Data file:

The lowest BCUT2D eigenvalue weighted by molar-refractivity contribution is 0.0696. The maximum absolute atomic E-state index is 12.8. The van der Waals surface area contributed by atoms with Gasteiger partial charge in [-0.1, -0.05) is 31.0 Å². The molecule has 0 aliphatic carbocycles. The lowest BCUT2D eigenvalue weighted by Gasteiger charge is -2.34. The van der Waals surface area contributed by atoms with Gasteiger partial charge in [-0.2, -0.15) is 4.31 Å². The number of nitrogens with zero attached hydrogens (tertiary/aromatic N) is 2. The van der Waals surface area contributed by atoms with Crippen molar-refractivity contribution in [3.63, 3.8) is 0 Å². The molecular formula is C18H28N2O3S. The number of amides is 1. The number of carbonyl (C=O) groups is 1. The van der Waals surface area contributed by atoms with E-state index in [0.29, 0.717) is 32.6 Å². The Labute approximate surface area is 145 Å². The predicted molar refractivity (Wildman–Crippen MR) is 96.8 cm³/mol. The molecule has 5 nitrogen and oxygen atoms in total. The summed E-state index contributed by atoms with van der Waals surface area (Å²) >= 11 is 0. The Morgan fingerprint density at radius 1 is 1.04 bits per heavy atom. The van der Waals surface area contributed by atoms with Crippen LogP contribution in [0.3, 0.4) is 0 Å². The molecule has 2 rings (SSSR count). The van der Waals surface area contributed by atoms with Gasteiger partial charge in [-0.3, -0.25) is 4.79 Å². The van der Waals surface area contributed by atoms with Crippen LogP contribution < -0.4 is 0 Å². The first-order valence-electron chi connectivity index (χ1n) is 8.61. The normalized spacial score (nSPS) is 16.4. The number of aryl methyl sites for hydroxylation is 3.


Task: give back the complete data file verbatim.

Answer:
The lowest BCUT2D eigenvalue weighted by molar-refractivity contribution is 0.0696. The maximum absolute atomic E-state index is 12.8. The van der Waals surface area contributed by atoms with Gasteiger partial charge in [-0.1, -0.05) is 31.0 Å². The molecule has 0 aliphatic carbocycles. The lowest BCUT2D eigenvalue weighted by Gasteiger charge is -2.34. The van der Waals surface area contributed by atoms with Gasteiger partial charge in [-0.2, -0.15) is 4.31 Å². The number of nitrogens with zero attached hydrogens (tertiary/aromatic N) is 2. The van der Waals surface area contributed by atoms with Crippen molar-refractivity contribution in [3.63, 3.8) is 0 Å². The molecular formula is C18H28N2O3S. The number of amides is 1. The number of carbonyl (C=O) groups is 1. The van der Waals surface area contributed by atoms with E-state index in [0.29, 0.717) is 32.6 Å². The Labute approximate surface area is 145 Å². The predicted molar refractivity (Wildman–Crippen MR) is 96.8 cm³/mol. The molecule has 5 nitrogen and oxygen atoms in total. The summed E-state index contributed by atoms with van der Waals surface area (Å²) >= 11 is 0. The Morgan fingerprint density at radius 1 is 1.04 bits per heavy atom. The van der Waals surface area contributed by atoms with Crippen LogP contribution in [0.3, 0.4) is 0 Å². The molecule has 2 rings (SSSR count). The van der Waals surface area contributed by atoms with Gasteiger partial charge in [-0.3, -0.25) is 4.79 Å². The van der Waals surface area contributed by atoms with Crippen LogP contribution < -0.4 is 0 Å². The first-order valence-electron chi connectivity index (χ1n) is 8.61. The normalized spacial score (nSPS) is 16.4. The number of aryl methyl sites for hydroxylation is 3.